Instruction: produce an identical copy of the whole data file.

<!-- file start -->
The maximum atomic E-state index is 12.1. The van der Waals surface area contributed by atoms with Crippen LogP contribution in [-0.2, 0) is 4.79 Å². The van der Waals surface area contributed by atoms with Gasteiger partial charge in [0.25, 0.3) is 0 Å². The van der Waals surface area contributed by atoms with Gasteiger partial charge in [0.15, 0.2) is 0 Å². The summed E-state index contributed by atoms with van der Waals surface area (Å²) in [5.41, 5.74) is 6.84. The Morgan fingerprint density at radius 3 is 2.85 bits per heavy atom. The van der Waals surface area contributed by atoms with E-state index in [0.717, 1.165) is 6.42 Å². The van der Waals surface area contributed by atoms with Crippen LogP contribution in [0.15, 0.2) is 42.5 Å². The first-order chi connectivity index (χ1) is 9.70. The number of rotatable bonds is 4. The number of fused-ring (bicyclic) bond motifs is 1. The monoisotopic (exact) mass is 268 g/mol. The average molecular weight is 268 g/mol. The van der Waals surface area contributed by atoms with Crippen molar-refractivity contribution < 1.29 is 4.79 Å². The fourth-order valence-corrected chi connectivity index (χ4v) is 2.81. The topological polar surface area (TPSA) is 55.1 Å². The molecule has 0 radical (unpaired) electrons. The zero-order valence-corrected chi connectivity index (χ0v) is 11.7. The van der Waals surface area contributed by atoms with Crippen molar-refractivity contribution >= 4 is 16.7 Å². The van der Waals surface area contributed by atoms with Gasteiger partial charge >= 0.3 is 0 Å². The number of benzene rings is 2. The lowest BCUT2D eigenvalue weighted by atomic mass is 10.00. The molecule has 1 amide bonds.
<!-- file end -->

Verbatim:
The maximum atomic E-state index is 12.1. The van der Waals surface area contributed by atoms with Crippen LogP contribution in [-0.2, 0) is 4.79 Å². The van der Waals surface area contributed by atoms with Gasteiger partial charge in [0.25, 0.3) is 0 Å². The van der Waals surface area contributed by atoms with Gasteiger partial charge in [0.15, 0.2) is 0 Å². The summed E-state index contributed by atoms with van der Waals surface area (Å²) in [5.41, 5.74) is 6.84. The Morgan fingerprint density at radius 3 is 2.85 bits per heavy atom. The van der Waals surface area contributed by atoms with E-state index in [0.717, 1.165) is 6.42 Å². The van der Waals surface area contributed by atoms with Crippen LogP contribution in [0.15, 0.2) is 42.5 Å². The first-order chi connectivity index (χ1) is 9.70. The number of rotatable bonds is 4. The number of fused-ring (bicyclic) bond motifs is 1. The monoisotopic (exact) mass is 268 g/mol. The average molecular weight is 268 g/mol. The van der Waals surface area contributed by atoms with Crippen molar-refractivity contribution < 1.29 is 4.79 Å². The fourth-order valence-corrected chi connectivity index (χ4v) is 2.81. The topological polar surface area (TPSA) is 55.1 Å². The molecule has 0 radical (unpaired) electrons. The zero-order valence-corrected chi connectivity index (χ0v) is 11.7. The van der Waals surface area contributed by atoms with Crippen molar-refractivity contribution >= 4 is 16.7 Å². The van der Waals surface area contributed by atoms with Gasteiger partial charge >= 0.3 is 0 Å². The number of benzene rings is 2. The lowest BCUT2D eigenvalue weighted by atomic mass is 10.00. The molecule has 1 amide bonds.